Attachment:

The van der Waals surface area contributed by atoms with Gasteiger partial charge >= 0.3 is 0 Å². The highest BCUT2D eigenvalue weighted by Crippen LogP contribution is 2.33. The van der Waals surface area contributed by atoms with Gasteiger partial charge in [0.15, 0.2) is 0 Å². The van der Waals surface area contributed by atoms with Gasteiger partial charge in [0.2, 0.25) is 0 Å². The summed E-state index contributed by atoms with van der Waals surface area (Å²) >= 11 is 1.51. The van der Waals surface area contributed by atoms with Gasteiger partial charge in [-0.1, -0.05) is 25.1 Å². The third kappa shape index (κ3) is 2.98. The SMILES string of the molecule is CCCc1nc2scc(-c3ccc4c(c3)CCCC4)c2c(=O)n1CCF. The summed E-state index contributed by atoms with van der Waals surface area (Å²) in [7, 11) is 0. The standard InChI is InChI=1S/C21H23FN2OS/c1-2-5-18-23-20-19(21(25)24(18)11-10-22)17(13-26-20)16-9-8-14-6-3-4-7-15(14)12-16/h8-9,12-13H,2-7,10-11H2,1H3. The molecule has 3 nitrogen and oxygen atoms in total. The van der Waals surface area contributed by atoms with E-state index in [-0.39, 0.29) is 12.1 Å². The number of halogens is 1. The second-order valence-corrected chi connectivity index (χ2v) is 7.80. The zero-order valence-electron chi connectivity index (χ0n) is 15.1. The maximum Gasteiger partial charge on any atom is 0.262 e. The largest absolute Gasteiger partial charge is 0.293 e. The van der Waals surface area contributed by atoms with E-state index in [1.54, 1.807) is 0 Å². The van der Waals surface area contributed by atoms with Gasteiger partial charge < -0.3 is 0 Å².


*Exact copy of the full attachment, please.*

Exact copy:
The van der Waals surface area contributed by atoms with Gasteiger partial charge >= 0.3 is 0 Å². The highest BCUT2D eigenvalue weighted by Crippen LogP contribution is 2.33. The van der Waals surface area contributed by atoms with Gasteiger partial charge in [0.15, 0.2) is 0 Å². The van der Waals surface area contributed by atoms with Gasteiger partial charge in [0.2, 0.25) is 0 Å². The summed E-state index contributed by atoms with van der Waals surface area (Å²) >= 11 is 1.51. The van der Waals surface area contributed by atoms with Gasteiger partial charge in [-0.1, -0.05) is 25.1 Å². The third kappa shape index (κ3) is 2.98. The SMILES string of the molecule is CCCc1nc2scc(-c3ccc4c(c3)CCCC4)c2c(=O)n1CCF. The summed E-state index contributed by atoms with van der Waals surface area (Å²) in [7, 11) is 0. The standard InChI is InChI=1S/C21H23FN2OS/c1-2-5-18-23-20-19(21(25)24(18)11-10-22)17(13-26-20)16-9-8-14-6-3-4-7-15(14)12-16/h8-9,12-13H,2-7,10-11H2,1H3. The molecule has 3 nitrogen and oxygen atoms in total. The van der Waals surface area contributed by atoms with E-state index in [-0.39, 0.29) is 12.1 Å². The number of halogens is 1. The second-order valence-corrected chi connectivity index (χ2v) is 7.80. The zero-order valence-electron chi connectivity index (χ0n) is 15.1. The maximum Gasteiger partial charge on any atom is 0.262 e. The largest absolute Gasteiger partial charge is 0.293 e. The van der Waals surface area contributed by atoms with E-state index in [1.54, 1.807) is 0 Å². The van der Waals surface area contributed by atoms with Gasteiger partial charge < -0.3 is 0 Å².